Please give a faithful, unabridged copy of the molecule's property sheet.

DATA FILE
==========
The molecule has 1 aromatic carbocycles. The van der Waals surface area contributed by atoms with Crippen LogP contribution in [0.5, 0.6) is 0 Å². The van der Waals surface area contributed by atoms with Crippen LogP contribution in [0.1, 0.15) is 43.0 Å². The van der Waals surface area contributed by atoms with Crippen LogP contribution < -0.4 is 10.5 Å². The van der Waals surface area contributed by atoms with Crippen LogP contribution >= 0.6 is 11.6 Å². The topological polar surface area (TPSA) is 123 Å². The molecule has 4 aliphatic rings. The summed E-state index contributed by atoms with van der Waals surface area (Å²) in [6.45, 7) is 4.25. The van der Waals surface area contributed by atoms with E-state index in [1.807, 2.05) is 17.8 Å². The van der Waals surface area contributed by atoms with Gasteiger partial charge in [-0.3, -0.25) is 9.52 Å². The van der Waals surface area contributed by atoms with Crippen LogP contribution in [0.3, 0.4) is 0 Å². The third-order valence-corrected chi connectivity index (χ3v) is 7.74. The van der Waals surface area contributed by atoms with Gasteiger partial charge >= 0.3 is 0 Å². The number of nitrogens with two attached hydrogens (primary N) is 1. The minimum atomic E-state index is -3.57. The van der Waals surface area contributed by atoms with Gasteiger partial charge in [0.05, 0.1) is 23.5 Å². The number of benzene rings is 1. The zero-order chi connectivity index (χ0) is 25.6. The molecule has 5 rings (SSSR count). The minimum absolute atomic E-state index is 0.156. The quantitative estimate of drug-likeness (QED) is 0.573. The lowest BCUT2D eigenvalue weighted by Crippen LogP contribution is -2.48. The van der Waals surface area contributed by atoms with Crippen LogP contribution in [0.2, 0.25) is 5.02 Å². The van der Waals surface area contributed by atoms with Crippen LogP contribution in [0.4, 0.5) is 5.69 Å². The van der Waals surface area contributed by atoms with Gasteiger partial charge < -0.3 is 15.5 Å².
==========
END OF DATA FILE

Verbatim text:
The molecule has 1 aromatic carbocycles. The van der Waals surface area contributed by atoms with Crippen LogP contribution in [0.5, 0.6) is 0 Å². The van der Waals surface area contributed by atoms with Crippen LogP contribution in [0.1, 0.15) is 43.0 Å². The van der Waals surface area contributed by atoms with Crippen LogP contribution < -0.4 is 10.5 Å². The van der Waals surface area contributed by atoms with Crippen LogP contribution >= 0.6 is 11.6 Å². The topological polar surface area (TPSA) is 123 Å². The molecule has 4 aliphatic rings. The summed E-state index contributed by atoms with van der Waals surface area (Å²) in [6.45, 7) is 4.25. The van der Waals surface area contributed by atoms with E-state index in [1.807, 2.05) is 17.8 Å². The van der Waals surface area contributed by atoms with Gasteiger partial charge in [-0.3, -0.25) is 9.52 Å². The van der Waals surface area contributed by atoms with Crippen LogP contribution in [0.3, 0.4) is 0 Å². The third-order valence-corrected chi connectivity index (χ3v) is 7.74. The van der Waals surface area contributed by atoms with Gasteiger partial charge >= 0.3 is 0 Å². The number of nitrogens with two attached hydrogens (primary N) is 1. The minimum atomic E-state index is -3.57. The van der Waals surface area contributed by atoms with Gasteiger partial charge in [0.05, 0.1) is 23.5 Å². The number of benzene rings is 1. The zero-order chi connectivity index (χ0) is 25.6. The molecule has 5 rings (SSSR count). The minimum absolute atomic E-state index is 0.156. The quantitative estimate of drug-likeness (QED) is 0.573. The lowest BCUT2D eigenvalue weighted by Crippen LogP contribution is -2.48. The van der Waals surface area contributed by atoms with Crippen LogP contribution in [0.2, 0.25) is 5.02 Å². The van der Waals surface area contributed by atoms with Crippen LogP contribution in [0.4, 0.5) is 5.69 Å². The van der Waals surface area contributed by atoms with Gasteiger partial charge < -0.3 is 15.5 Å².